Since they launched in November 2020, the latest generation of games consoles have already racked up millions of shipments.

But sales is not the only gaming revenue stream.

Advertising has been making in-roads to games for years, and now the opportunity is reaching fever-pitch.

One agency who have placed themselves at the forefront of this new era of mainstream gaming is Dentsu who recently announced a specialist division called DGame. The aim of DGame is to help brands engage with the fast-growing gaming audience.

With a global gaming audience of around 2 billion people this seems like a pretty sensible idea.

Gamers love connection

When we talk about gamers the idea of a teenager sitting alone in a dark room with the curtains drawn is an outdated concept.

In reality, gaming is more social than it ever was, as online platforms have become a new way to connect with like-minded friends.

One in 3 gamers say “having fun with the people they know” is the main reason they play, while 34% of hardcore gamers say they prefer friends they’ve met online compared to those they know in real life.

This year has shown more than ever the value in being able to connect virtually with friends and emphasises the importance of gaming for helping people to connect and escape from the struggles of lockdown.

This idea of connecting with others helps explain the success of platforms like Twitch which generated over $1.5billion in revenue last year alone. Communities like Twitch have not only helped some young gamers become very rich people but redefined what gaming is all about.

The new sports-casting

With thousands of hours of user-generated content, gaming is now as much about broadcasting as it is about hardware and game releases. In the last month, 2 in 10 internet users watched a live gaming stream, rising to 1 in 3 among gamers.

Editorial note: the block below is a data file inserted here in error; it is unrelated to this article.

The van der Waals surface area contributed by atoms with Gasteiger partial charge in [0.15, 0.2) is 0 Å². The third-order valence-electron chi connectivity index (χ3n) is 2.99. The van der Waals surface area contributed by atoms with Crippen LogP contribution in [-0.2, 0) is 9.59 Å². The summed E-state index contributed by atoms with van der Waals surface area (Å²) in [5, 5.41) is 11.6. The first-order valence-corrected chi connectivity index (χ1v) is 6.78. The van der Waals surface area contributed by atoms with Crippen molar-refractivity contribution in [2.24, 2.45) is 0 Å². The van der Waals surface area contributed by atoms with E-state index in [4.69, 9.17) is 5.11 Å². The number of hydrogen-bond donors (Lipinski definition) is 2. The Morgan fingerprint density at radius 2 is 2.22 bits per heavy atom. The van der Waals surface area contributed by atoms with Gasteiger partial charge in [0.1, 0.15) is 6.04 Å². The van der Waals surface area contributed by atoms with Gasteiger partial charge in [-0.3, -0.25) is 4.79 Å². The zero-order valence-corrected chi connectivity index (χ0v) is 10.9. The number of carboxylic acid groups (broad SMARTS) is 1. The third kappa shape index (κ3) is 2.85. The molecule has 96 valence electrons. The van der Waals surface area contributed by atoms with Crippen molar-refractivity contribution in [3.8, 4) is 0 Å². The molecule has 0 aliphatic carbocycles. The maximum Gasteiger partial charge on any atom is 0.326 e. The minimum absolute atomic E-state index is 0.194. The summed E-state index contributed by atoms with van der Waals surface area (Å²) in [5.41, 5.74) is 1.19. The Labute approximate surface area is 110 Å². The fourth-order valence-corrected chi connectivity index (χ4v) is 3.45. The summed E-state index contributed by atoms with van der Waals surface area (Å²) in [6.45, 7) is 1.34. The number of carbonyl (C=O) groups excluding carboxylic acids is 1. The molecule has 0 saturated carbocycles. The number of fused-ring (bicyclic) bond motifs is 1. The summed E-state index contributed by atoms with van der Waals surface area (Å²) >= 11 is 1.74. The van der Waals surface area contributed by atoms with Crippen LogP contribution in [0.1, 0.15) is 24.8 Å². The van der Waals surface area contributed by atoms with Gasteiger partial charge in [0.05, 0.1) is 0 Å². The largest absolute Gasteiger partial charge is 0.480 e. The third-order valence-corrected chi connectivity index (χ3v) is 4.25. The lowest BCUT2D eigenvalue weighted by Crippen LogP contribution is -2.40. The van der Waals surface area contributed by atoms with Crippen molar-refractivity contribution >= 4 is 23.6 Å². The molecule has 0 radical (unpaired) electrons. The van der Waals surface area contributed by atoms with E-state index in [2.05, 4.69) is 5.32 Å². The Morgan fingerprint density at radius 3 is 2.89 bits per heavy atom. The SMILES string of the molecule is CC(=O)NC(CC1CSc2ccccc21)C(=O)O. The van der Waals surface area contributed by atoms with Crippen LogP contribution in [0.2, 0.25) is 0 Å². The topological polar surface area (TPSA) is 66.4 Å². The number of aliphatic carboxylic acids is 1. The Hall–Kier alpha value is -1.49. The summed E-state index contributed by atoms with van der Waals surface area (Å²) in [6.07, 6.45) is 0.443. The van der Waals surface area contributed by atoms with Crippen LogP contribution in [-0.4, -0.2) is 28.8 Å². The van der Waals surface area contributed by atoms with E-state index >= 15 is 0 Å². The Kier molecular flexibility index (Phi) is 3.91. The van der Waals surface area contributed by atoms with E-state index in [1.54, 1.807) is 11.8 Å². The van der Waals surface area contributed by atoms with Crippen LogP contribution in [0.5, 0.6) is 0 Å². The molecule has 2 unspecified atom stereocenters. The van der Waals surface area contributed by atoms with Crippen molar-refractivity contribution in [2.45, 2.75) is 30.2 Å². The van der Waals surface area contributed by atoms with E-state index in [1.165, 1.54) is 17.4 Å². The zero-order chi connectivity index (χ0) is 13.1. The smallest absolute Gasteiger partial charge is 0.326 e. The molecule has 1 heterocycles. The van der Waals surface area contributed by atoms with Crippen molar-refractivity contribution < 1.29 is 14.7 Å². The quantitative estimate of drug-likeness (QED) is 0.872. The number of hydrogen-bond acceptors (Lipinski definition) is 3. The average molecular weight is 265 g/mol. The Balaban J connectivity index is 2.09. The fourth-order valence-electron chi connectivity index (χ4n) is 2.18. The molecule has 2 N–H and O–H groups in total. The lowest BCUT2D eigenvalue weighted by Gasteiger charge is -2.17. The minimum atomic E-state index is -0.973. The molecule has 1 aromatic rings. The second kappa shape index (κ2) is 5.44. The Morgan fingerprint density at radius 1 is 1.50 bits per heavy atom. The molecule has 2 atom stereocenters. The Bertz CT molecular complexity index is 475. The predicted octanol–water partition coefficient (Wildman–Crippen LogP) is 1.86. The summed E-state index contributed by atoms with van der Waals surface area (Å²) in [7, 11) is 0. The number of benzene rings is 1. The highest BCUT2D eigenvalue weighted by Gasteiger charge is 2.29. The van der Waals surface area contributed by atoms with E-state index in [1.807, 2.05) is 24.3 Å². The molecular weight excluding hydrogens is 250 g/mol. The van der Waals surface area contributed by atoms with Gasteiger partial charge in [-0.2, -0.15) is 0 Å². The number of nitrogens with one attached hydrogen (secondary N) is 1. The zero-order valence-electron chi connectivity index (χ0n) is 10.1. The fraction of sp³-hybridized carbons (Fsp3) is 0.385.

Adopting this concept of broadcasting is esports, which are more popular than ever before with 4 in 10 gamers reporting interest in them.

FIFA pulled in some of the Premier League’s biggest names who swapped their boots for consoles when lockdown hit helping make this space appeal to the mainstream.

Outside organised esport events, the trend in gamers simply broadcasting themselves playing has exploded, with live-streaming on Twitch, YouTube and FB growing exponentially and huge creator-owned gaming communities around popular franchises like FIFA, COD, League Of Legends, Destiny2 and Rocket League now exist.

An appealing demographic

For brands, tapping into these online communities is a great way to reach a very valuable audience.

Core gamers are twice as likely to earn over £35k a year and over index across a number of sectors from being in the property market to regular holiday goers.

Being a typically younger audience also means brands can start building a relationship with these audiences earlier in life to reap the benefits long term.

One of the best examples of a brand who has done this effectively are Burger King who sponsored Stevenage Town FC.

Burger King and beyond

You might question why a global fast food giant would want to sponsor a league two team who average less than 3,000 fans a game.

The answer lies in the fact that Stevenage Town appears on FIFA, which is played by millions of people worldwide.

Burger King used their media channels to encourage fans to play as Stevenage in exchange for prizes, making the little League Two minnows one of the most played teams on FIFA across the world.

An elegant example of how a mainstream brand was able to bring the real and virtual sports worlds together to reach millions of fans efficiently.

Gaming is indeed entering a new era with a huge, valuable audience who want to connect as well as play. Advertisers recognise this, but are still treading carefully; it is largely uncharted territory and no community likes to feel they are being obviously sold to, or exploited, and self-identifying ‘Gamers’ can be a notoriously prickly and unpredictable consumer group.